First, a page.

Most testicular cancer can be cured with surgery, radiation therapy, or chemotherapy. Because seminomas and nonseminomas grow in different ways, the two types may need different treatments. Treatment also depends on the stage of the cancer, the patient’s age and general health, and other factors.
Men who have testicular cancer should discuss their concerns about sexual function and fertility with a doctor. If both testicles are removed, the man becomes infertile. However, male hormones can be administered to ensure that sexual function remains essentially normal. Testosterone can be replaced by intramuscular injection usually given every two weeks, by patches, applied to the skin daily, or by testosterone gel rubbed into the skin daily.
If a specific treatment might cause infertility, sperm can be frozen for future use. This procedure can allow some men to produce children after loss of fertility.
Surgery to remove the testicle through an incision in the groin is called a radical inguinal orchiectomy; as long as a man has one remaining healthy testicle, he can still have a normal erection and produce sperm. This means that an operation to remove one testicle does not make a man impotent and seldom interferes with fertility. An artificial testicle can be placed into the scrotum, providing the weight and feel of a normal testicle, if a man wishes.
Some of the lymph nodes located deep in the abdomen also may be removed. This type of surgery does not change a man’s ability to have an erection or an orgasm, but it can cause sterility because it interferes with ejaculation. If this is a concern, the doctor may be able to remove the lymph nodes by using a special nerve-sparing surgical technique that may protect the ability to ejaculate normally.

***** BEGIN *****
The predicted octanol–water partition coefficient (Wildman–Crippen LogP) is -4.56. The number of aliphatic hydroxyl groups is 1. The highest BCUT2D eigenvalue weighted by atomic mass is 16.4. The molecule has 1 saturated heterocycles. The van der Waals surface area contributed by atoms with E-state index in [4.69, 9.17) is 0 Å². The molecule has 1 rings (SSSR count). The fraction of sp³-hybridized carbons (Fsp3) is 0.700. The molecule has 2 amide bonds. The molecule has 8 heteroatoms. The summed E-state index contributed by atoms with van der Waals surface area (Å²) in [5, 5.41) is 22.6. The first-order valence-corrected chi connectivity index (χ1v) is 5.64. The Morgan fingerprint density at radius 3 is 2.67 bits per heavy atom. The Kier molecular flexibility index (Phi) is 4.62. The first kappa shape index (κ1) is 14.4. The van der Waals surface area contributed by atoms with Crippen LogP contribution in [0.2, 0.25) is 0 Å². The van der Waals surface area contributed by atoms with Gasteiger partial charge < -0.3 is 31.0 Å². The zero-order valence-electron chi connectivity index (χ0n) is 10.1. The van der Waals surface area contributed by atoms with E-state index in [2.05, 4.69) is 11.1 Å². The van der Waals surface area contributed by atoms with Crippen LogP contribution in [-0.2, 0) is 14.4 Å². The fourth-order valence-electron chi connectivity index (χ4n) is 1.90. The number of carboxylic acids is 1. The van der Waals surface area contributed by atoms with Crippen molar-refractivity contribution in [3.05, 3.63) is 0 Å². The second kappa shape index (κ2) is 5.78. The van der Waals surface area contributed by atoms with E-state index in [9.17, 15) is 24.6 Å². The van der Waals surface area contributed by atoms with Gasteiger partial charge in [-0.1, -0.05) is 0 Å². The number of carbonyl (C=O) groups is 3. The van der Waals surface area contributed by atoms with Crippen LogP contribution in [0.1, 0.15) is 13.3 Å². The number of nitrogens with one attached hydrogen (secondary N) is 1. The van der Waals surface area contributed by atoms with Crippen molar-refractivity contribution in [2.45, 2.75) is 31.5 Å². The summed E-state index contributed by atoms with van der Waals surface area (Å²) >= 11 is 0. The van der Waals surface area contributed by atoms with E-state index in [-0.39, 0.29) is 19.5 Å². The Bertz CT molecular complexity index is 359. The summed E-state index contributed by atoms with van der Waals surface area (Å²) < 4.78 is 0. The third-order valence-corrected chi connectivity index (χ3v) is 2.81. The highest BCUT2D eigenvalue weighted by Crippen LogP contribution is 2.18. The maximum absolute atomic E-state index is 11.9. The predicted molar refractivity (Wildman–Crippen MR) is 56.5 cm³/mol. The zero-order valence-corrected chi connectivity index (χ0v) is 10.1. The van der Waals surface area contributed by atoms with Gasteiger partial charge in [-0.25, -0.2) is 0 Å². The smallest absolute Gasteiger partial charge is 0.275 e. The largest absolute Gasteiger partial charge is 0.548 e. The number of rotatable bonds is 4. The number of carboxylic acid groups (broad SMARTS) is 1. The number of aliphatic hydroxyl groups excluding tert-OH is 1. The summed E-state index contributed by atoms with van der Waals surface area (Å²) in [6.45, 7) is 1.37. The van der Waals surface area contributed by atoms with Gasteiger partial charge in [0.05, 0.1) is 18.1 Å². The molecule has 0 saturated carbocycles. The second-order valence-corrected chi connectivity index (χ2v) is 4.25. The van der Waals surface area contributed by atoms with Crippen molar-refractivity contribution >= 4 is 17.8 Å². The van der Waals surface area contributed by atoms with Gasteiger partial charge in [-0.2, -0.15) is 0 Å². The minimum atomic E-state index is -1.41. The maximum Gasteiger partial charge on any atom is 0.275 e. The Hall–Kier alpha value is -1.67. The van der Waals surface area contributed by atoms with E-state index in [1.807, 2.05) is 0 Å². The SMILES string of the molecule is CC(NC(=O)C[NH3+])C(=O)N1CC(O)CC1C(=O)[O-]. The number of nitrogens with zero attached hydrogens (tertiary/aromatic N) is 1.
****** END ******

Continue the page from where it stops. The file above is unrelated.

Surgery may be combined with radiation therapy or chemotherapy or both.
Radiation therapy for testicular cancer is external and is usually aimed at lymph nodes in the abdomen. Seminomas are highly sensitive to radiation; however, because nonseminomas are less sensitive to radiation, men who have this type of cancer usually do not have radiation treatment. Radiation therapy interferes with sperm production, but most patients regain fertility within a few months after treatment ends. In the event that fertility might not be recovered, before treatment, many men store sperm at a special facility or bank, where it can be preserved for later use.
Chemotherapy may be the first treatment if the cancer has spread outside the testicle. Some anticancer drugs interfere with sperm production, permanently in some patients and temporarily in others. Chemotherapy has made the biggest difference in reducing deaths of testicular cancer.
Bone marrow transplant
In a bone marrow transplant procedure, bone marrow is removed from the patient, treated with drugs to kill the cancer cells, and then frozen. The patient then is given chemotherapy, with or without radiation, to destroy the remaining cancer cells (the chemotherapy also destroys the remaining bone marrow). The frozen marrow is then thawed and injected back into the patient. This relatively new treatment for testicular cancer has shown some promising initial results, but it is not routinely recommended by doctors since traditional chemotherapy is typically very successful.